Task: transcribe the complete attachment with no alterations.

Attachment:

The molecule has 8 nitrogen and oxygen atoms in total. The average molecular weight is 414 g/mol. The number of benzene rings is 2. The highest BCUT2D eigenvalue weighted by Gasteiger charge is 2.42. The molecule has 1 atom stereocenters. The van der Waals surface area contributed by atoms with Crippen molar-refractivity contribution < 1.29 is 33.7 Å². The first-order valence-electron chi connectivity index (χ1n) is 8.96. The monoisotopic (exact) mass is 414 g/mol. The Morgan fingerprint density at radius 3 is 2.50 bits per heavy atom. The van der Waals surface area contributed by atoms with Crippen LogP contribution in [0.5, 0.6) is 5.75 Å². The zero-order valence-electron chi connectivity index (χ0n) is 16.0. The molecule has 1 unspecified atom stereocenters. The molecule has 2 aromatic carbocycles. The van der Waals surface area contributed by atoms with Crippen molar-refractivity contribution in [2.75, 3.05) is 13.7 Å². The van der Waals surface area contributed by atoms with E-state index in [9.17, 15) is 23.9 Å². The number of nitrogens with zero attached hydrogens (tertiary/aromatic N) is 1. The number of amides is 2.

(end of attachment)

The molecule has 8 nitrogen and oxygen atoms in total. The average molecular weight is 414 g/mol. The number of benzene rings is 2. The highest BCUT2D eigenvalue weighted by Gasteiger charge is 2.42. The molecule has 1 atom stereocenters. The van der Waals surface area contributed by atoms with Crippen molar-refractivity contribution < 1.29 is 33.7 Å². The first-order valence-electron chi connectivity index (χ1n) is 8.96. The monoisotopic (exact) mass is 414 g/mol. The Morgan fingerprint density at radius 3 is 2.50 bits per heavy atom. The van der Waals surface area contributed by atoms with Crippen LogP contribution in [0.5, 0.6) is 5.75 Å². The zero-order valence-electron chi connectivity index (χ0n) is 16.0. The molecule has 1 unspecified atom stereocenters. The molecule has 2 aromatic carbocycles. The van der Waals surface area contributed by atoms with Crippen molar-refractivity contribution in [2.75, 3.05) is 13.7 Å². The van der Waals surface area contributed by atoms with E-state index in [9.17, 15) is 23.9 Å². The number of nitrogens with zero attached hydrogens (tertiary/aromatic N) is 1. The number of amides is 2.